Leaders Avoid Gossiping During Conflict

I have youth clientele, and I have corporate clientele.

When the concept of gossiping comes up with young people, I hear comments like, “I can’t wait until I’m done with high school so I can be done with all this gossip and drama.”

Oh, dear young friends. Should I tell them the truth, or let them discover it on their own? It never ends. We just get better at dealing with it.

Workplaces are loaded with gossip, and it’s one of the more insidious ways teams are torn down and credibility is damaged.

Gossip gets justified as “healthy venting” or “just talking about the situation with someone in case they have ideas on how to fix it.”

But venting is rarely healthy; negative talk breeds negative thoughts. It backfires.

And rarely do we actually go back to the absent person we’re gossiping about to resolve the issue. We shrug, say “What’s the point?”, assume negative intent, and get back to work. The situation is now worse, and you’ve brought others into it.

Gossiping can feel good. Venting frustrations can be cathartic in the short term. We tend to gossip with people we trust, so they usually validate our opinion. It can also be deeply satisfying to tear down someone who has hurt us.

But gossip is also about consolidating power. It rallies people to our side. We get our side of the story in the open earlier than the other side. If we want to impress others with our status, gossiping can create false authority as our coworkers turn to us for inside knowledge.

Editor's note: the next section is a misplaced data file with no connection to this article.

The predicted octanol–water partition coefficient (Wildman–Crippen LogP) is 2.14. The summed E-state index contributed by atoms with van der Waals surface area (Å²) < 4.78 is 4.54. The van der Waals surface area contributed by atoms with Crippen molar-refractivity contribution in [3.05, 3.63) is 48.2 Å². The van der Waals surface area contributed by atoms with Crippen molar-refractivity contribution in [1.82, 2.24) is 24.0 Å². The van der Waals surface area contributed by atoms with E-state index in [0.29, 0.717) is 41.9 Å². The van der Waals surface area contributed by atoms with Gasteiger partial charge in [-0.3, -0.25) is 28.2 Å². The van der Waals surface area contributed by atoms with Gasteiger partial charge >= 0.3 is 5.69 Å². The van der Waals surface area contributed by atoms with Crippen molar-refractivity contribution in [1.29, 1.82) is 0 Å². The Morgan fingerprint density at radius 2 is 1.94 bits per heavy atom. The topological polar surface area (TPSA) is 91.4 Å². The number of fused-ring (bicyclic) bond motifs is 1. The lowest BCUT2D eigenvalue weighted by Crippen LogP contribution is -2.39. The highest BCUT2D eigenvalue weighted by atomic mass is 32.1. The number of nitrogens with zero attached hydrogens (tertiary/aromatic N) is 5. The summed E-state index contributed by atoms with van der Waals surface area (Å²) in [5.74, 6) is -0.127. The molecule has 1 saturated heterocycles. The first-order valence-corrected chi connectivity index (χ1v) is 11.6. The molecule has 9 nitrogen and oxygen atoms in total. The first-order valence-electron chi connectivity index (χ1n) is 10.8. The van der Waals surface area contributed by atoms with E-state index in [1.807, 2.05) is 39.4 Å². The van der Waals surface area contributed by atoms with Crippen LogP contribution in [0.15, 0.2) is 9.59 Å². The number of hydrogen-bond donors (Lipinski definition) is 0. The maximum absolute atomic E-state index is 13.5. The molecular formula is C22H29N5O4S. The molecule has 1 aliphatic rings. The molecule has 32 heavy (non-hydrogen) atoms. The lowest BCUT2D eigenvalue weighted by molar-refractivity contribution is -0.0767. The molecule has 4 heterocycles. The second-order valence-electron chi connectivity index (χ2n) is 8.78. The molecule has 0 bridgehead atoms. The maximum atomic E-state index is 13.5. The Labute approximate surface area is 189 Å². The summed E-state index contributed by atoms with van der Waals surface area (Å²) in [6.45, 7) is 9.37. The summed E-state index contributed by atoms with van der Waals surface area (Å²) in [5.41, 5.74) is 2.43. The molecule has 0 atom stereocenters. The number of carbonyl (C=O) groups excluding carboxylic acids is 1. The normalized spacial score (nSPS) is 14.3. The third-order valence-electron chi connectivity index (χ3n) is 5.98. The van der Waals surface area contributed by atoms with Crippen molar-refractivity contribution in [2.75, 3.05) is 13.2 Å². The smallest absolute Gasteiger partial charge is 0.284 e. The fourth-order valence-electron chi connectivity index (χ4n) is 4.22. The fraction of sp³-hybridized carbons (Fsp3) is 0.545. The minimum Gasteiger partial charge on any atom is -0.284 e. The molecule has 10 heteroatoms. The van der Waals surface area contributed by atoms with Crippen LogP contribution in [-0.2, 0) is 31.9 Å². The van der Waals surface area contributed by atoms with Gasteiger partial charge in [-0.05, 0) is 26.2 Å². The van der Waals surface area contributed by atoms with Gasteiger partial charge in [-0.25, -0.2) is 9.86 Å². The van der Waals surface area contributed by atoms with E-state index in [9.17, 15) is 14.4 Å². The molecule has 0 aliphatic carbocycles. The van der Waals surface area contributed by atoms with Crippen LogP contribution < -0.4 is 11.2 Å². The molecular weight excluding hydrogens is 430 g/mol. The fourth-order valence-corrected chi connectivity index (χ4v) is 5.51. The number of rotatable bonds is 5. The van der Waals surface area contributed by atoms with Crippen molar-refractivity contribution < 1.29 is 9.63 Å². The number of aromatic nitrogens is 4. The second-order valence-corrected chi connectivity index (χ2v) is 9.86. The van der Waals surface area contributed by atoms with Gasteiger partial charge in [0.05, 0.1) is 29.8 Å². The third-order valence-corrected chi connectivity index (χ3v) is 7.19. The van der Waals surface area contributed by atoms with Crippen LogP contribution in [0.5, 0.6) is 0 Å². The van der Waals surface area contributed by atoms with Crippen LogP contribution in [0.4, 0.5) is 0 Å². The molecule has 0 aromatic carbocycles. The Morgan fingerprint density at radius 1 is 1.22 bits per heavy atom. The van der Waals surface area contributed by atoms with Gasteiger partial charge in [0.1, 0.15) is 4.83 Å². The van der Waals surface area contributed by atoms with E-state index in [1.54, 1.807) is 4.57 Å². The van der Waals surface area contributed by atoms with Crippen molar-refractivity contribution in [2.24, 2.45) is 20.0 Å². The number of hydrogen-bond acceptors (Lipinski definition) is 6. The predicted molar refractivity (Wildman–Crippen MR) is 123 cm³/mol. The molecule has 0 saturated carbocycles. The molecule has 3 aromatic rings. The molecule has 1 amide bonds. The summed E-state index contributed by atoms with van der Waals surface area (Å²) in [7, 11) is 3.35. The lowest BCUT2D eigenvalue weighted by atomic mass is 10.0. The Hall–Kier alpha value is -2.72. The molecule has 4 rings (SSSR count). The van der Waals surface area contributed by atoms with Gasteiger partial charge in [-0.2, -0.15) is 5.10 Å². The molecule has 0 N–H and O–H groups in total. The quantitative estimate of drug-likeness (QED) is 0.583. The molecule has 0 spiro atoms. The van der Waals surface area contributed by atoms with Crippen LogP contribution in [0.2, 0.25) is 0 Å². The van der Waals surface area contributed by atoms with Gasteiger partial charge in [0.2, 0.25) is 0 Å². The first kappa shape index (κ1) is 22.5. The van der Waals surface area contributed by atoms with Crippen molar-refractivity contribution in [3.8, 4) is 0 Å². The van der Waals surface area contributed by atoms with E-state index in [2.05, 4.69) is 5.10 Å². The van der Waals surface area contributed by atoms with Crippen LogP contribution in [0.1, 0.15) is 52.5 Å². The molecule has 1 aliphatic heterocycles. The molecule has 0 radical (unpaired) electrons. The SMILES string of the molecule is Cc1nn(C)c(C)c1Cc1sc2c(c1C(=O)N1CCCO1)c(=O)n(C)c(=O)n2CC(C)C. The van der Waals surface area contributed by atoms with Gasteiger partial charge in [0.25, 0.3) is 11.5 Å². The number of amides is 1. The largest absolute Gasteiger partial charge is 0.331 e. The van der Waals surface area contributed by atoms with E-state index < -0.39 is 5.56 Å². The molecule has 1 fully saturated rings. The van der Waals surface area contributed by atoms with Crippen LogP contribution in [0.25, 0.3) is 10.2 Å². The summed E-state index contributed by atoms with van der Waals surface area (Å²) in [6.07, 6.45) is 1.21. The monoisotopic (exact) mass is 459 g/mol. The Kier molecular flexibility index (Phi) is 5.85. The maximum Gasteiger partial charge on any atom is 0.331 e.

What to do?

Ask yourself–or others who are gossiping–which of these two things is going on?

  1. Healthy venting and exploration of an issue to resolve, with full intention of sharing this concern with the absent person.
  2. The satisfaction of finding fault in another, and/or maintaining our position as a source of information.

Alan Feirer Group DynamicThanks for reading,

Alan Feirer

 

 

 

This is the 10th post in a series discussing what not to do during conflict situations. Effective leaders avoid portraying these 18 behaviors during conflict. Follow along as we explore the negative impact of these behaviors, and what to do instead.
Post 1: Leaders Avoid Arguing During Conflict
Post 2: Leaders Avoid Belittling During Conflict
Post 3: Leaders Avoid Caving In During Conflict
Post 4: Leaders Avoid Being Defensive During Conflict
Post 5: Leaders Avoid Dismissing Others’ Opinions During Conflict
Post 6: Leaders Avoid Drama During Conflict
Post 7: Leaders Avoid Exaggerating During Conflict
Post 8: Leaders Avoid Exclusion During Conflict
Post 9: Leaders Avoid Finger-Pointing During Conflict

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